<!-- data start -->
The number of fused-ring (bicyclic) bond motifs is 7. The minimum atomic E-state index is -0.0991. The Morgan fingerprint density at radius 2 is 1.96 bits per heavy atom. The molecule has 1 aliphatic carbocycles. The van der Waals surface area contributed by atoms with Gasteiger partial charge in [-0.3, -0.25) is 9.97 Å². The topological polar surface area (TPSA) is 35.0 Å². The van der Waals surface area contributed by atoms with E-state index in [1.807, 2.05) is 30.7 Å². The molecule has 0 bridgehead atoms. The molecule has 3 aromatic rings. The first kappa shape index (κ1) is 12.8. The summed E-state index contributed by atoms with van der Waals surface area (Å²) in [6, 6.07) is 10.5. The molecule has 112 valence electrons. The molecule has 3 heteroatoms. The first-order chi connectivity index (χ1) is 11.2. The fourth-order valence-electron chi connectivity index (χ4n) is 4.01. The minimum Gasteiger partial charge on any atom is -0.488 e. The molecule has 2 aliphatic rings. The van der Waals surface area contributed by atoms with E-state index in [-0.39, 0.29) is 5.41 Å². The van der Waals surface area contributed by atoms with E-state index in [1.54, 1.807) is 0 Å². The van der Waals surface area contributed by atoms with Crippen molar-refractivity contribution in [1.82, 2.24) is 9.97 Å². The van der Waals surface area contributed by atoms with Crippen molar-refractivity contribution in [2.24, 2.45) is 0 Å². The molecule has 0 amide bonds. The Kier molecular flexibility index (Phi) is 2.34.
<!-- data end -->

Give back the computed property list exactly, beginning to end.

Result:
The number of fused-ring (bicyclic) bond motifs is 7. The minimum atomic E-state index is -0.0991. The Morgan fingerprint density at radius 2 is 1.96 bits per heavy atom. The molecule has 1 aliphatic carbocycles. The van der Waals surface area contributed by atoms with Gasteiger partial charge in [-0.3, -0.25) is 9.97 Å². The topological polar surface area (TPSA) is 35.0 Å². The van der Waals surface area contributed by atoms with E-state index in [1.807, 2.05) is 30.7 Å². The molecule has 0 bridgehead atoms. The molecule has 3 aromatic rings. The first kappa shape index (κ1) is 12.8. The summed E-state index contributed by atoms with van der Waals surface area (Å²) in [6, 6.07) is 10.5. The molecule has 112 valence electrons. The molecule has 3 heteroatoms. The first-order chi connectivity index (χ1) is 11.2. The fourth-order valence-electron chi connectivity index (χ4n) is 4.01. The minimum Gasteiger partial charge on any atom is -0.488 e. The molecule has 2 aliphatic rings. The van der Waals surface area contributed by atoms with E-state index in [-0.39, 0.29) is 5.41 Å². The van der Waals surface area contributed by atoms with E-state index in [1.54, 1.807) is 0 Å². The van der Waals surface area contributed by atoms with Crippen molar-refractivity contribution in [1.82, 2.24) is 9.97 Å². The van der Waals surface area contributed by atoms with Crippen molar-refractivity contribution in [2.24, 2.45) is 0 Å². The molecule has 0 amide bonds. The Kier molecular flexibility index (Phi) is 2.34.